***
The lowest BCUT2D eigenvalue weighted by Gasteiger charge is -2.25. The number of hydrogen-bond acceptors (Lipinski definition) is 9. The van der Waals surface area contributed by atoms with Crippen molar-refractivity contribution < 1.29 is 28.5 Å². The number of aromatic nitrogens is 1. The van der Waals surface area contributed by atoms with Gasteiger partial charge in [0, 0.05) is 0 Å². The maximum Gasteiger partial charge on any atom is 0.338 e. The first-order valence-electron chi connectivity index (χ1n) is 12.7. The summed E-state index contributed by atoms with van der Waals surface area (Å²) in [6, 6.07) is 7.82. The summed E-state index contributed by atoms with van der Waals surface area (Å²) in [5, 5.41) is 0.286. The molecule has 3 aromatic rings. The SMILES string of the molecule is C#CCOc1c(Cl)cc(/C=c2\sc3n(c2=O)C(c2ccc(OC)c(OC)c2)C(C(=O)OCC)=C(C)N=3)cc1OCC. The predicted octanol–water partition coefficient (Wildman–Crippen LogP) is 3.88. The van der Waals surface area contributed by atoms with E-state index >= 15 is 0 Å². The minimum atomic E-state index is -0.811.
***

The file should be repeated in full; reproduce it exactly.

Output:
The lowest BCUT2D eigenvalue weighted by Gasteiger charge is -2.25. The number of hydrogen-bond acceptors (Lipinski definition) is 9. The van der Waals surface area contributed by atoms with Crippen molar-refractivity contribution < 1.29 is 28.5 Å². The number of aromatic nitrogens is 1. The van der Waals surface area contributed by atoms with Gasteiger partial charge in [0, 0.05) is 0 Å². The maximum Gasteiger partial charge on any atom is 0.338 e. The first-order valence-electron chi connectivity index (χ1n) is 12.7. The summed E-state index contributed by atoms with van der Waals surface area (Å²) in [6, 6.07) is 7.82. The summed E-state index contributed by atoms with van der Waals surface area (Å²) in [5, 5.41) is 0.286. The molecule has 3 aromatic rings. The SMILES string of the molecule is C#CCOc1c(Cl)cc(/C=c2\sc3n(c2=O)C(c2ccc(OC)c(OC)c2)C(C(=O)OCC)=C(C)N=3)cc1OCC. The predicted octanol–water partition coefficient (Wildman–Crippen LogP) is 3.88. The van der Waals surface area contributed by atoms with E-state index >= 15 is 0 Å². The minimum atomic E-state index is -0.811.